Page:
Project Title: Interferometric Monitoring and Imaging of Recent Activity at Mount Spurr Volcano, Alask
Mendenhall Fellow: Matthew Haney, (907) 786-7460, firstname.lastname@example.org
Duty Station: Anchorage, AK
Start Date: March 19, 2007
Education: Ph.D. (Geophysics), Colorado School of Mines, Golden, CO, 2005
Research Advisors: Stephanie Prejean, (907) 786-7462, email@example.com; John Power, (907) 786-7426, firstname.lastname@example.org; Cliff Thurber, University of Wisconsin, Madison, (608) 262-6027, email@example.com
Project Description: Recent advances in the understanding of seismic wave propagation in noisy environments and complex geologic structures holds potential for the field of volcano seismology. These new techniques broadly fall under an emerging part of seismology known as interferometry, named so because of the common underlying process of cross-correlation. For instance, several studies have demonstrated that the cross-correlation of continuous seismic noise recordings at two stations yields portions of the impulse response, or Green’s function. The impulse response is the data which would have been recorded had a controlled seismic source been activated at one of the stations and the resulting seismic waves measured at the other station. The idea of cross-correlating seismic noise can be traced back to the spatial auto-correlation (SPAC) method first introduced by Keiiti Aki in 1957. In contrast to the SPAC method, contemporary studies have popularized the use of temporal cross-correlations between pairs of seismic stations.
We plan to conduct an initial study into the use of seismic noise for imaging at Mount Spurr volcano, located 100 km west of Anchorage, Alaska. In part because of its proximity to Anchorage, Mount Spurr is one of the most densely instrumented volcanoes in the network run by the Alaska Volcano Observatory, with three permanent broadband and thirteen short period stations. In addition, data from eight temporary broadband stations exist from a temporary deployment during three months in the summer of 2005. The complete data set, including permanent/temporary and broadband/short period stations, provides good station coverage and makes surface wave tomography using cross-correlated seismic noise recordings feasible at Mount Spurr. After using the Spurr network as a testing ground, we foresee applying the cross-correlation technique at other Alaska volcanoes to gain insight into how the method performs under varied noise conditions and in different geologic settings.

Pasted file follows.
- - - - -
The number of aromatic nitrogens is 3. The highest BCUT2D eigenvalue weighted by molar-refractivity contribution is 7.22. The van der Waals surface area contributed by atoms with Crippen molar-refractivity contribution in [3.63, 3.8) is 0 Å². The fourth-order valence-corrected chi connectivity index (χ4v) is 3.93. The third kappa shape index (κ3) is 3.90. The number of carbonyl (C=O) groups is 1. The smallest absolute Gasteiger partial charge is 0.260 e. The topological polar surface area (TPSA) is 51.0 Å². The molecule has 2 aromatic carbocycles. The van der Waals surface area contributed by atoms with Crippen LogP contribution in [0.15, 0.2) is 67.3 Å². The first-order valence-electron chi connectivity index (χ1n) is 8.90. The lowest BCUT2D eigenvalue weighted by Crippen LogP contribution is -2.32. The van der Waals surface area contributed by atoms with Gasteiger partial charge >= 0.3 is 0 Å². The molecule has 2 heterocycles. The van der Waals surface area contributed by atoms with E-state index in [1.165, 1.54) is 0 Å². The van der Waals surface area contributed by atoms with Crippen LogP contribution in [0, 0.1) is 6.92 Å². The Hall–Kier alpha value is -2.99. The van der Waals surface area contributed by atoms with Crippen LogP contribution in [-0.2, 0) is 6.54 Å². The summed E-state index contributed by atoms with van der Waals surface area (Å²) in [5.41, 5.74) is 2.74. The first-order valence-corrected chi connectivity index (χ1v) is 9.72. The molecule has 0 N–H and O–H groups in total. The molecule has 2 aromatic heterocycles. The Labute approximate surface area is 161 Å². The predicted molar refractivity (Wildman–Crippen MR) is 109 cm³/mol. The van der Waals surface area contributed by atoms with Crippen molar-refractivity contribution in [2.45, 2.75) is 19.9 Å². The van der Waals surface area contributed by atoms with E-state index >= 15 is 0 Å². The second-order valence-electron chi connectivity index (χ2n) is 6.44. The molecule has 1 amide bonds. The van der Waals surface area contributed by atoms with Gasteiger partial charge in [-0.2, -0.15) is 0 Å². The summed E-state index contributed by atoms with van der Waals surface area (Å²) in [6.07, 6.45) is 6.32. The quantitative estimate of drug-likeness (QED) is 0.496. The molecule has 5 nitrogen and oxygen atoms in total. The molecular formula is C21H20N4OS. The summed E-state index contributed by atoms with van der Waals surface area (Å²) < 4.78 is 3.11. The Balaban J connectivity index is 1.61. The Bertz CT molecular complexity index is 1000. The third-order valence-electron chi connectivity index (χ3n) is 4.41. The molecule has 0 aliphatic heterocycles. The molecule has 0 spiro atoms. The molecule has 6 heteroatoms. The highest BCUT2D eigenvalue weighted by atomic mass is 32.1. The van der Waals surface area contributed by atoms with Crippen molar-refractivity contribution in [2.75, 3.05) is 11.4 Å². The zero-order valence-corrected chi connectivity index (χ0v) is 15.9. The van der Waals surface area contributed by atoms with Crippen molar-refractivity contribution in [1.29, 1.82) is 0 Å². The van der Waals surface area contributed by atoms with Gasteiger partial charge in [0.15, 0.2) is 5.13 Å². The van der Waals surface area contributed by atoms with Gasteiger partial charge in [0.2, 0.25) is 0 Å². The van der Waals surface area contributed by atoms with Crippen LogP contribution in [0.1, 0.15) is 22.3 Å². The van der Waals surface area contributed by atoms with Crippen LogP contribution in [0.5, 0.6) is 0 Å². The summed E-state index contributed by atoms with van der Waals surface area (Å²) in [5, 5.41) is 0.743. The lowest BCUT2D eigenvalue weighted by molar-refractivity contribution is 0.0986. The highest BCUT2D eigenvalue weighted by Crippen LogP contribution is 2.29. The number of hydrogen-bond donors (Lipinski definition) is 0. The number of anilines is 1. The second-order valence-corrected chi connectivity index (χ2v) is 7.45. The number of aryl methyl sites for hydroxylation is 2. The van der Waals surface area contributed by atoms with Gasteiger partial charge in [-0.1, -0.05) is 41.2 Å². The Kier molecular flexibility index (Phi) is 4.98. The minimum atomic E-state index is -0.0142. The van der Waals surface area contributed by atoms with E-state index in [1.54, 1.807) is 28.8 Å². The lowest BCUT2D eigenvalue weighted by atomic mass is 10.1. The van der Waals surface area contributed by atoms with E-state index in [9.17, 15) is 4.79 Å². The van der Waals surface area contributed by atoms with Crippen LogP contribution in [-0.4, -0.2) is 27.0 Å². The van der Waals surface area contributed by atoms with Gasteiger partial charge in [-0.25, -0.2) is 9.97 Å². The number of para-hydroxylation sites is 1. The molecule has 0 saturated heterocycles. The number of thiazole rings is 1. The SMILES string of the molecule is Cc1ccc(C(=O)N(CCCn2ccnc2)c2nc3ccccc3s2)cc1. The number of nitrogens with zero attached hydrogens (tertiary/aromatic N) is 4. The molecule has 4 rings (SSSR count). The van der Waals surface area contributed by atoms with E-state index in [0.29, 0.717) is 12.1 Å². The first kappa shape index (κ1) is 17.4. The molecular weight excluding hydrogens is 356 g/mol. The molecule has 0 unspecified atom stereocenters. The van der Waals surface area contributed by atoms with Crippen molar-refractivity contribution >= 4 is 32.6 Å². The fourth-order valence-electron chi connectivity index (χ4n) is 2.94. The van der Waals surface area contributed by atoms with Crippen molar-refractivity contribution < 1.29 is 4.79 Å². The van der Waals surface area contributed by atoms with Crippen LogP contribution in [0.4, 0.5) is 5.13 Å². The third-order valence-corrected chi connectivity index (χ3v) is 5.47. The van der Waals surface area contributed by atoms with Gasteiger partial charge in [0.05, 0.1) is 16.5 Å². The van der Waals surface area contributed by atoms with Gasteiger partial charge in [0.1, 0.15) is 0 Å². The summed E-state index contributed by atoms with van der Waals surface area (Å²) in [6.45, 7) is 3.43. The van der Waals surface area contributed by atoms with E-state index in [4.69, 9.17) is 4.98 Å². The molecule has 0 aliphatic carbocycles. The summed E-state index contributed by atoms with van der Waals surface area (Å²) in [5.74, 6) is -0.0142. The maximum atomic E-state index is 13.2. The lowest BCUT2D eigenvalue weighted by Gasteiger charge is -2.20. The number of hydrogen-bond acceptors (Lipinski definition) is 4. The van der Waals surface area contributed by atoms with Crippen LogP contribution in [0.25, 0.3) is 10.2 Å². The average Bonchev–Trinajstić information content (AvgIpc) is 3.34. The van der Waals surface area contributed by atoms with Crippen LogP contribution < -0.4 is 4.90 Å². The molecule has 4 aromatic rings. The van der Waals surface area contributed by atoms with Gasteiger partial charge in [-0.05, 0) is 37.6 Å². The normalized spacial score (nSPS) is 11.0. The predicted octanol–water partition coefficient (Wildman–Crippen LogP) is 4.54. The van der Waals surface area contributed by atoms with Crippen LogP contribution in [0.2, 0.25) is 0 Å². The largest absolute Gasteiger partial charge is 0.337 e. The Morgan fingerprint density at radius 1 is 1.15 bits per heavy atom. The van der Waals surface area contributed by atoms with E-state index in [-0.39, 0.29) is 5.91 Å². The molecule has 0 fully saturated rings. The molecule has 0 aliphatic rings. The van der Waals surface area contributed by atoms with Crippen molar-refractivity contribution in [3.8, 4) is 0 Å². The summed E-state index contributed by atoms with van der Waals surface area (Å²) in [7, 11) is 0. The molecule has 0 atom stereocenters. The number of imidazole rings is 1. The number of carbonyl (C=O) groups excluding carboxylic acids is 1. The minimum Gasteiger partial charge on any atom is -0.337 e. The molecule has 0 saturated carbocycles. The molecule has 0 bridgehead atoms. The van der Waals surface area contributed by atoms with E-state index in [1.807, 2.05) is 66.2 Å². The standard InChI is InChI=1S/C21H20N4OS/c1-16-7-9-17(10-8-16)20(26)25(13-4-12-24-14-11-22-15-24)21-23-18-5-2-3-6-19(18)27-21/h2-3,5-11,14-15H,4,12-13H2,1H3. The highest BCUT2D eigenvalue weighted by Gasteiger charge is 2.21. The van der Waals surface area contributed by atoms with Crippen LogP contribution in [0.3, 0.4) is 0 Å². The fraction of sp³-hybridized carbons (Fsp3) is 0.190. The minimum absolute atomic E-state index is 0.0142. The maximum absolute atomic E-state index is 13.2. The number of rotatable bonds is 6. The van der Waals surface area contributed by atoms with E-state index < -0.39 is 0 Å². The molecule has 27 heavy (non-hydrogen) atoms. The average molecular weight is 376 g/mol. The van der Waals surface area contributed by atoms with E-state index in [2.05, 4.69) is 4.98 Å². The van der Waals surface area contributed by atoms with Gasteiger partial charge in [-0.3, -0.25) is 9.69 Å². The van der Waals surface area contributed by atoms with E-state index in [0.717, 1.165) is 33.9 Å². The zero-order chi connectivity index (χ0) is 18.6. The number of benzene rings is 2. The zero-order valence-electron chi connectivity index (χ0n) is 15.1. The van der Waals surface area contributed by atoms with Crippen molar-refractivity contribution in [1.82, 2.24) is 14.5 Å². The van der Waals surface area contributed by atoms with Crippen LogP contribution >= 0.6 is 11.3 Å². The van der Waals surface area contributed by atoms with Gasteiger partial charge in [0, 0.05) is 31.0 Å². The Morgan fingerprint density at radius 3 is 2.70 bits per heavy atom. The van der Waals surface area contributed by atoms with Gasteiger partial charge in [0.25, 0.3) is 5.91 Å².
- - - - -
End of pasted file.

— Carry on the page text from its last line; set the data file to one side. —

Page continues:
In addition, the research for this project includes an investigation of a related, but different, technique called Coda Wave Interferometry (CWI). The aim of CWI is to use late-arriving seismic waves, measured at different times, to detect small changes occurring during the intervening time period. These late-arriving seismic waves are referred to as coda waves by analogy to musical notation where the coda denotes the closing part of a musical piece. Figures 1 and 2 shows a comparison of the average volcanic explosion signals at Pavlof volcano (Alaska) during its eruption of late August and early September 2007. Both figures show the signals taken from one day (blue solid line) and four-and-a-half days later (red dashed line). At early times, as seen in figure 1, the signals are repeatable and overlap with each other. In contrast, figure 2 shows that at late times the signals do not overlap. Moreover, the later signal (red dashed line) is to a great degree simply a time-shifted version of the earlier signal. Once measured, this time-delay can be used to make inferences about small, time-lapse changes occurring within the interior of Pavlof. We plan to apply CWI to repeating volcanic earthquakes at Mount Spurr in the future.
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